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The EU and International Diplomatic Law: New Horizons?

In: The Hague Journal of Diplomacy
Authors:
Jan Wouters Leuven Centre for Global Governance Studies, KU Leuven Leuven Belgium

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Sanderijn Duquet Leuven Centre for Global Governance Studies, KU Leuven Leuven Belgium

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Summary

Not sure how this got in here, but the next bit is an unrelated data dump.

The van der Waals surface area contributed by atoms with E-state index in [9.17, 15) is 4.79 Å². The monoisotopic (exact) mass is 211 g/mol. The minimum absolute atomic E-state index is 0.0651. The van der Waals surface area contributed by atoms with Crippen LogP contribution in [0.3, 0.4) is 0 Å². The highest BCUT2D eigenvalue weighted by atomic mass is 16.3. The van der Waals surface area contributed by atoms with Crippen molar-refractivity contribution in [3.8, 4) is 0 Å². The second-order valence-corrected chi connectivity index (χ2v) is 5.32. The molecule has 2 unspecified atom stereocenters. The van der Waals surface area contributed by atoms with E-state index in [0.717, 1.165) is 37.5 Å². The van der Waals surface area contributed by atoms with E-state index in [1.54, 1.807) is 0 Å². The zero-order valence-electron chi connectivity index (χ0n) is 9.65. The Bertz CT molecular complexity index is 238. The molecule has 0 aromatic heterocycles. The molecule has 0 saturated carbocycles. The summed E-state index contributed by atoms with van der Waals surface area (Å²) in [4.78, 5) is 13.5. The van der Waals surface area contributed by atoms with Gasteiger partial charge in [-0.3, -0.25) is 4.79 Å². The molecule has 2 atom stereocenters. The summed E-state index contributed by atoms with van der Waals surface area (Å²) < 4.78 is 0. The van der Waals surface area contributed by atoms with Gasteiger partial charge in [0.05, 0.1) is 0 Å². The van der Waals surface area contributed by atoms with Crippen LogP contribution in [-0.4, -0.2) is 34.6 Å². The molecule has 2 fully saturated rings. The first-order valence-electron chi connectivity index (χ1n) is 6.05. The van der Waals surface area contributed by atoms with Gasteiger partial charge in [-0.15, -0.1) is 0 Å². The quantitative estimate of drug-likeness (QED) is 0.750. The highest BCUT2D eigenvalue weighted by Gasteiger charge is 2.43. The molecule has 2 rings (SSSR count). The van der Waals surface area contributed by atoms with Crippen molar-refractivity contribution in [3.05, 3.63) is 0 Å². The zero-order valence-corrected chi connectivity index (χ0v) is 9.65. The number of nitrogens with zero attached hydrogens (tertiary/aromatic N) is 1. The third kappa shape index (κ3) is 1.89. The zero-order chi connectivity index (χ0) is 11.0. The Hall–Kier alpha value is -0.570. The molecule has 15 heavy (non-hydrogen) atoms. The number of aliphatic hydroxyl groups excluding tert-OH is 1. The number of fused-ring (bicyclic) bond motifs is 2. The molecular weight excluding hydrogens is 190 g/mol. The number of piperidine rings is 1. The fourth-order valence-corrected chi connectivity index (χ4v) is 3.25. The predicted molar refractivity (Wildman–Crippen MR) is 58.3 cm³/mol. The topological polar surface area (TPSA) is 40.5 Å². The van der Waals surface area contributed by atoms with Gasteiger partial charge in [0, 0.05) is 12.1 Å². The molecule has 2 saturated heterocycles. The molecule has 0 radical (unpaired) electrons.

The European Union has a unique sui generis status on the international plane, which is reflected in its capability to enter into diplomatic relations with third states and international organizations. Over nearly six decades, the European Union (EU) has gradually built its own worldwide bilateral and multilateral diplomatic network, which is made subject — through specific agreements with the host country — to the 1961 Vienna Convention on Diplomatic Relations. The ‘Union delegations’ are now operating as the diplomatic missions of the EU as a whole, in contrast to the former Commission delegations. This article examines the relationship between the EU and international diplomatic law. How does the EU establish and conduct diplomatic relations? What legal instruments are being used? How do the Vienna Convention and customary diplomatic law come into play? What is the exact legal status of EU ambassadors and diplomatic staff? By critically analysing these issues, this article assesses the specific contribution the EU makes to the further development of international diplomatic law.

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